Smoky with simmering passion, “Ace of Cups” is a minimal yet enticing brew of contradictions.
Smoky with simmering passion, “Ace of Cups” is a minimal yet alluring brew of contradictions, beginning with the way this clearly articulated song of precise, simple words and sentences adds nevertheless up to an oracular mystery. The “you” addressed in the lyrics is at one point a man, another point a woman. The ocean and/or sea seems at once a place that beckons and threatens. Likewise love is sung about as a force at one moment dangerous, another moment redemptive. Finally, Fink herself sings with a calm lucidity even while delivering the repeated lyric in the chorus, “You can fill up my cup/I’ll take it cool, I’ll take you rough.”
The music, meanwhile, is unhurried and contained, its gentle sheen contradicted subtly by two separate varieties of fuzzed-up keyboards—the soft, blurry sound you can hear at the end of the lines in the verses, and then the harsher, higher-pitched, buzzier synth that punctuates the chorus. Even the guitar solo (2:51) implies more than it reveals; a repeating III interval, its minimalist yearning continues into the rest of the song, adding a pining solidity to the chorus’s final repetition.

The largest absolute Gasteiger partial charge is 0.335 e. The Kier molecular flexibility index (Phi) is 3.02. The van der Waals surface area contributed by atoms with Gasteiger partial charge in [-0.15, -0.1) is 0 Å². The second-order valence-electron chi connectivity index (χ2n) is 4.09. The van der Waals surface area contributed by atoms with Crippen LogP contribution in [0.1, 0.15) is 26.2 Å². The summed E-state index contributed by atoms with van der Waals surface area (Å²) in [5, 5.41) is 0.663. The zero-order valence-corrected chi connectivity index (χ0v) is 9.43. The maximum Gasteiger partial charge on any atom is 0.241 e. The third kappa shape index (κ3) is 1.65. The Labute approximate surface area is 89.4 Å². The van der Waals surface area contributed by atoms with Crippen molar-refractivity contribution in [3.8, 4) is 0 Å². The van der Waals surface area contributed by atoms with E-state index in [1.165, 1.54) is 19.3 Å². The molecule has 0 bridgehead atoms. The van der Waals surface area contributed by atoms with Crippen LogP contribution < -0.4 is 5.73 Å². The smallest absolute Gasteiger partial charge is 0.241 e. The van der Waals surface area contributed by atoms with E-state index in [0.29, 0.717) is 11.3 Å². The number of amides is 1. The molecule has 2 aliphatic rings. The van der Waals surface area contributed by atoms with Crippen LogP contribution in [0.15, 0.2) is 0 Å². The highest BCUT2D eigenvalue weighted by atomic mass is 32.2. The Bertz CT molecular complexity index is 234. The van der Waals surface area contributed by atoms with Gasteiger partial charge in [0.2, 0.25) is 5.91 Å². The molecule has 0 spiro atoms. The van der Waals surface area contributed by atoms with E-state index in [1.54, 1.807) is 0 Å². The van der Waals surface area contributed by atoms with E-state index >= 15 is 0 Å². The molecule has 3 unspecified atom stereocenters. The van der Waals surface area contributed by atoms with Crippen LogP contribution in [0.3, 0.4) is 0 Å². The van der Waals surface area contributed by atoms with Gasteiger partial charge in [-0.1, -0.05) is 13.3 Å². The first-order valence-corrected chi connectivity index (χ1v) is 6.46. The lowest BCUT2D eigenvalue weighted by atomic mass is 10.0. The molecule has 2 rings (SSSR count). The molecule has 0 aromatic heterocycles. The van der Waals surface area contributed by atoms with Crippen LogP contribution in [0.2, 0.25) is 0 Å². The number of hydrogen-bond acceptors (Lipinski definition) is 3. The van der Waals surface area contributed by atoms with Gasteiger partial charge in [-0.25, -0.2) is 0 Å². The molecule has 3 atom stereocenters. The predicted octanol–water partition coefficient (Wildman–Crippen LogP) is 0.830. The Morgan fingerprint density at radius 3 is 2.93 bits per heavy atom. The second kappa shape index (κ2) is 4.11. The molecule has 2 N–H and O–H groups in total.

Some knowledge of the titular tarot card clarifies a little, but not much. The Ace of Cups is a card associated with emotional expression, including the possibility of love and intimacy, but typically with spiritual undertones. The love we are ultimately opened to with the Ace of Cups is love in the broadest sense, rooted in love of self and extending into love of life in all its facets. But, just as tarot cards themselves resist one easy interpretation, so too this “Ace of Cups.”
You’ll find the song on Fink’s forthcoming album Blue Dream, to be released in August on Saddle Creek Records, where it is now available for pre-order on CD and on vinyl. This is Fink’s third solo album. She remains best known as half of the duo Azure Ray, but on her own has been a Fingertips favorite over the years, featured here in 2005 (for the still-stirring song, “Bloodline“) and again in 2009, and also as half of the duo O+S, who were likewise featured in 2009. Thanks to Largehearted Boy for the lead.
photo credit: Bill Sitzmann
Joshua James is a young man with an old man’s voice. The words he sings are both cryptic and intense, which is a disconcerting combination.
Joshua James is a young man with an old man’s voice. The words he sings are both cryptic and intense, which is a disconcerting combination. Written out they look merely weird; this, for instance—
I heard a lady singing,
“We’re all bound together!”
I joined her side by saying,
“To dance beneath the heavens!”
—is not the only point in the song where you just go what the what? Or, here’s the chorus’s recurring assertion: “But my dog ain’t nothin’, he ain’t nothin’ like my lover/Ain’t nothin’ like my lover at all.” This dude is operating from foreign coordinates, and I don’t mean merely the fact that he splits his time between Nebraska and Utah.